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What It’s Really, Truly Like to Be a Flight Attendant

By Sarah Purkrabek

May 28, 2015

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It’s more than a job—it’s a lifestyle.

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Being a flight attendant comes with some major perks: For one, you get to travel the world. But the job isn’t without its own challenges, too. Those of us in more grounded offices get to go home everyday; if your office has wings, though, you might be away from your home on nights you’d rather be in your own bed.

So what wins out: Homesickness, or love of travel? Turns out that’s just one of the questions that comes up when you get ready to start a life in the sky. We got together with Glenn and Curtis, two flight attendants (and partners—they met on the job!) at the same major airline with a combined total of 37 years experience, to find out what the lifestyle of a professional flight attendant is like, from being a newbie to a pro in the business.

1. It’s not just a career.

Glenn: “It’s a career, but it’s also a lifestyle. We have friends all over the world. We’re professional travelers. I’ve been based in London and Hong Kong, as well as San Francisco, where we both are now. You get used to living out of a suitcase, and bringing your little toiletry kit with you everywhere. You have your set of routines, depending on whether the flight is domestic or international, what the weather is like in the place you’re going, things like that. But you adapt to it, too. At home we have this big bag with a bunch of little bags inside, all stuffed with different currencies.”

2. And it’s very different than any other career.

Curtis: “In our job, you’re basically trapped in a tin can hurdling through space.”

Glenn: “You really bond with other flight attendants, and the passengers become part of the family during the flight too. But you fly with different people every time. You have a different office and a different crew and different passengers every day.”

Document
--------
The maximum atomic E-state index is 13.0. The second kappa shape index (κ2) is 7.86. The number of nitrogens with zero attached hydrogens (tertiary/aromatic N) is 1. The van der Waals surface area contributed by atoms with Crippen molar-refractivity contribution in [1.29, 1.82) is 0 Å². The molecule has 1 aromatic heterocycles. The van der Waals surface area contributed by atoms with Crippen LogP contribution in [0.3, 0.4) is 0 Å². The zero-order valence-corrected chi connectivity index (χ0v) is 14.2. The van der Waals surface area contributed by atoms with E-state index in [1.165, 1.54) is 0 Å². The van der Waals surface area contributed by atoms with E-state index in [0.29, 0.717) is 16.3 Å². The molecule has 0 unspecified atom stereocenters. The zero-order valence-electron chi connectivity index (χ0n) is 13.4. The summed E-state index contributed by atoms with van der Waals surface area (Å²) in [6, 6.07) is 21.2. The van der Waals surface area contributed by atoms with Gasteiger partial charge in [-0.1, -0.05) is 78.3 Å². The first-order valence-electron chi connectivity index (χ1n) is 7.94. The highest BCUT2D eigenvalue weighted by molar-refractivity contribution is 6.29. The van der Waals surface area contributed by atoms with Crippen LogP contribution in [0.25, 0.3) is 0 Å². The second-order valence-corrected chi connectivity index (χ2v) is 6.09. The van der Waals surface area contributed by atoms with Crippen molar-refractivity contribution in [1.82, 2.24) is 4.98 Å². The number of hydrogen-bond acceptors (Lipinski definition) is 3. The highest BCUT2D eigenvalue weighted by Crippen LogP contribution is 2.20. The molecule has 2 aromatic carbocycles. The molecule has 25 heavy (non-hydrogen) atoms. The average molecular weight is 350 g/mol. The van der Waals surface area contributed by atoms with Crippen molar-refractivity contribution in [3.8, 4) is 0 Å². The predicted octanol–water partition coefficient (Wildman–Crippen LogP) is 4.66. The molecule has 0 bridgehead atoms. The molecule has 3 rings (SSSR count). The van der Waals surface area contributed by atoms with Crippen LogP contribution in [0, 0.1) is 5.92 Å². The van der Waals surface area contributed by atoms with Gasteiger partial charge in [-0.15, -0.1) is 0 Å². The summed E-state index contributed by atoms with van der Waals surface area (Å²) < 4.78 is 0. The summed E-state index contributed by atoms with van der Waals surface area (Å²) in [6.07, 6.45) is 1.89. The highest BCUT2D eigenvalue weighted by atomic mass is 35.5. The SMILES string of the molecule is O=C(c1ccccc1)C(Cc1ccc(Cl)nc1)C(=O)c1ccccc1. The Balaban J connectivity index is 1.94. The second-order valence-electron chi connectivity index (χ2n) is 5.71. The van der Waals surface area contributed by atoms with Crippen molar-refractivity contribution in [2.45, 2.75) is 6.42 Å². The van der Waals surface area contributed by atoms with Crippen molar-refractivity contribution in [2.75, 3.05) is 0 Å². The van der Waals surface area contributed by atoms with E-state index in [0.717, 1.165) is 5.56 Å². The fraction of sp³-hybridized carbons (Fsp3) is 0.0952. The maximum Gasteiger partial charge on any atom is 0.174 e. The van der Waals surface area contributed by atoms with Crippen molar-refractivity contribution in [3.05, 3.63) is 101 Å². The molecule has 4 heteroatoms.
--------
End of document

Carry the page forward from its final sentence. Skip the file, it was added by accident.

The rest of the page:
Curtis: “It’s a plus and a minus.”

Glenn: “But once you get used to it, it’s very hard to go back to a regular office job.”

3. You’ll wear many different hats.

Glenn: “What people don’t realize is that we’re there primarily as safety professionals. We’re trained in what to do if there’s a medical emergency, or any other kind of problems. Once, I was on a flight where a man had a heart attack. We had to turn the plane around so we could get him to the hospital, but in the meantime my training kicked in and I was doing CPR on him. I basically saved his life.”

Curtis: “We’re the faces of the airline. The airport has become a stressful place, and our passengers are beat by the time they arrive onboard. People sometimes do take out their frustration on us, but 99.9% of the time an hour later it’s fine. Our job is to get the passengers comfortable and relaxed.”

Glenn: “We’re also baby sitters, therapists, tour guides, and more. I’ve held a woman’s baby while she went to the bathroom, and both of us have given advice and recommendations.”

4. You don’t get to choose where you go. . . at first. 


Glenn: “Everything is based off seniority, and it takes a while to get to the top. We fly with people who have flown for 50 years or more. People don’t change careers as much in this industry, because the best perks come with the more years you’ve been with the airline.

“If you’re a junior attendant (new to the job) then you’ll probably be on reserve a lot. We have reserves because air travel obviously isn’t always predictable, or sometimes flight attendants get sick, and we need someone to fill in. If you’re on reserve, you could be just sitting at the airport waiting to be called in, or you’ll be at home and your phone will ring at 3AM telling you to get over there so you can fly to Wisconsin, or somewhere. You have to be very flexible. But again, you adapt.”

“When you’re young and don’t have as many responsibilities, it’s easier to do that kind of thing. If you’re older, it can be more difficult. Especially with a family, kids, or pets. But it can involve the whole family if you let it. We know flight attendants who are moms who use their layovers as their ‘me’ time, so they can do things for themselves. You can also take your family along with you on flights sometimes.”

5. But eventually, you’ll get to go everywhere.


Glenn: “I’ve been to every continent except Antarctica, and I think most if not all 50 states. I haven’t counted. In each new city, we explore. There’s a term in the industry, slam-clickers, referring to flight attendants or pilots who get to a new place and just head to their hotel, slam the door, click the lock, and don’t come out until it’s time to leave for their next flight.”

Curtis: “But why wouldn’t you explore?”

Glenn: “If you go somewhere on a regular basis, you learn the place. You have a favorite park or beach, a favorite restaurant. We know people that always get their hair done in Hong Kong or Sydney, because they go there regularly and they have a favorite place to go. In places you haven’t been before, no matter how small, you never know what you’re going to find. We’ve both come across all sorts of things—random free concerts and other events, beautiful towns, new friends. There are a lot of places and things that flying has allowed us to see that we would have never experienced otherwise. It’s been a decades long adventure.”

>>Next: A Pilot’s Perspective: What It’s Like to Fly Over Conflict Areas

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